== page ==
Monday February 10 2014

Is that clay good for you?

By Carol Nambowa

As early as nine, my cousin and I would go to the brick fence of the house and scratch out some soil to eat. It is a craving so common and addictive, except that this kind of addiction seems harmless. Gabriel Ocom the manager in charge of nutrition at Baylor Uganda, says the craving for soil or clay is sometimes a warning sign of iron deficiency in the body.

With insufficient iron, the body cannot produce enough haemoglobin a substance which enables red blood cells to carry oxygen to body tissues. As a result of this iron deficiency, one might feel weak, tired and irritated. Although these symptoms might give one more reason to eat clay as a source of iron, Ocom advises that it is not the best thing to do. “One would rather get iron supplements in form of tablets than eat clay,” he adds.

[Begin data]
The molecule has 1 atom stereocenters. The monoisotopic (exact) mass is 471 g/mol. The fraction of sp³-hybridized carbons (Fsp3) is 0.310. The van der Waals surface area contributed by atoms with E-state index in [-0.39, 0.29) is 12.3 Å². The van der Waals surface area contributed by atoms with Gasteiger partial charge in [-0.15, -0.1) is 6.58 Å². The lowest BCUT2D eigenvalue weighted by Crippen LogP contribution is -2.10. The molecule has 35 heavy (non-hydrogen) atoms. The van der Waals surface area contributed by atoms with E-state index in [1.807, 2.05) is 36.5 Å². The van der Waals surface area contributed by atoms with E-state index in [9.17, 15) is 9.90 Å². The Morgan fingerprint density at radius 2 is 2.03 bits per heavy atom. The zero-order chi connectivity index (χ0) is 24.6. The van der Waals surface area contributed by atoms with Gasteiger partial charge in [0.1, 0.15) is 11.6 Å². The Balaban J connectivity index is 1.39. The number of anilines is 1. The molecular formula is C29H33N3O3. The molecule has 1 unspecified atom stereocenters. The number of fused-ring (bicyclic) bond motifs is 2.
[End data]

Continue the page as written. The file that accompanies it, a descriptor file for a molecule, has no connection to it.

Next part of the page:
Consumption of clay or soil is not recommended because one does not know where it was extracted from and its purity is questionable. Instead of consuming clay that could result in worms, Ocom encourages people to turn to leafy green vegetables, millet, red meat and liver. Other foods rich in iron include: pumpkins, brown rice, cooked beans, peanuts, green pepper, cooked turkey and chicken.